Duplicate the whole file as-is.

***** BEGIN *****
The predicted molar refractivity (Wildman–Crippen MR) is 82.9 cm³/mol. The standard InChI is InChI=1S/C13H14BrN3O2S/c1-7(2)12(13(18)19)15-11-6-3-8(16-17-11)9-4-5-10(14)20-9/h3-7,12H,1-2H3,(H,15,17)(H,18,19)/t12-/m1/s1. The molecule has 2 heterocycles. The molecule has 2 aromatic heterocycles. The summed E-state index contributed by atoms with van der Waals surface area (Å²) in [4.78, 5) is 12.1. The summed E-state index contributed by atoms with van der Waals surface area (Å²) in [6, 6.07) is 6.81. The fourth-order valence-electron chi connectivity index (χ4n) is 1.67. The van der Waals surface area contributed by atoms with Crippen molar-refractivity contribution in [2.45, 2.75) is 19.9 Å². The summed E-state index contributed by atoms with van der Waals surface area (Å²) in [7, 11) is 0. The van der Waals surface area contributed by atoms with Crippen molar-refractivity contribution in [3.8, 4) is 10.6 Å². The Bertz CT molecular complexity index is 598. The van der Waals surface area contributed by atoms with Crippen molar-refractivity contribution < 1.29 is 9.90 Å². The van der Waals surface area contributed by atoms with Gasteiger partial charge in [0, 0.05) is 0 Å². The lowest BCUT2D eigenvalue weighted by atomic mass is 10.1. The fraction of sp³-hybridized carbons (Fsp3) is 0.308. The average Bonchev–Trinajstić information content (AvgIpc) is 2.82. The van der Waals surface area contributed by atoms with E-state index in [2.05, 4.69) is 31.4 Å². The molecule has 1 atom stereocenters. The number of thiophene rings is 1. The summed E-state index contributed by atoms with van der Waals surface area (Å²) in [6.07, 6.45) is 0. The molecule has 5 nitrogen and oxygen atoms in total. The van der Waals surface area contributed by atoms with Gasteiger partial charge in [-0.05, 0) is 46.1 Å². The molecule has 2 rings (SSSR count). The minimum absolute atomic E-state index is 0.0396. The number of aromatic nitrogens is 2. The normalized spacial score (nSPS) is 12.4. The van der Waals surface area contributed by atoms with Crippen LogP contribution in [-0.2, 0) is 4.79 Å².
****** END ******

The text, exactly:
The predicted molar refractivity (Wildman–Crippen MR) is 82.9 cm³/mol. The standard InChI is InChI=1S/C13H14BrN3O2S/c1-7(2)12(13(18)19)15-11-6-3-8(16-17-11)9-4-5-10(14)20-9/h3-7,12H,1-2H3,(H,15,17)(H,18,19)/t12-/m1/s1. The molecule has 2 heterocycles. The molecule has 2 aromatic heterocycles. The summed E-state index contributed by atoms with van der Waals surface area (Å²) in [4.78, 5) is 12.1. The summed E-state index contributed by atoms with van der Waals surface area (Å²) in [6, 6.07) is 6.81. The fourth-order valence-electron chi connectivity index (χ4n) is 1.67. The van der Waals surface area contributed by atoms with Crippen molar-refractivity contribution in [2.45, 2.75) is 19.9 Å². The summed E-state index contributed by atoms with van der Waals surface area (Å²) in [7, 11) is 0. The van der Waals surface area contributed by atoms with Crippen molar-refractivity contribution in [3.8, 4) is 10.6 Å². The Bertz CT molecular complexity index is 598. The van der Waals surface area contributed by atoms with Crippen molar-refractivity contribution < 1.29 is 9.90 Å². The van der Waals surface area contributed by atoms with Gasteiger partial charge in [0, 0.05) is 0 Å². The lowest BCUT2D eigenvalue weighted by atomic mass is 10.1. The fraction of sp³-hybridized carbons (Fsp3) is 0.308. The average Bonchev–Trinajstić information content (AvgIpc) is 2.82. The van der Waals surface area contributed by atoms with E-state index in [2.05, 4.69) is 31.4 Å². The molecule has 1 atom stereocenters. The number of thiophene rings is 1. The summed E-state index contributed by atoms with van der Waals surface area (Å²) in [6.07, 6.45) is 0. The molecule has 5 nitrogen and oxygen atoms in total. The van der Waals surface area contributed by atoms with Gasteiger partial charge in [-0.05, 0) is 46.1 Å². The molecule has 2 rings (SSSR count). The minimum absolute atomic E-state index is 0.0396. The number of aromatic nitrogens is 2. The normalized spacial score (nSPS) is 12.4. The van der Waals surface area contributed by atoms with Crippen LogP contribution in [-0.2, 0) is 4.79 Å².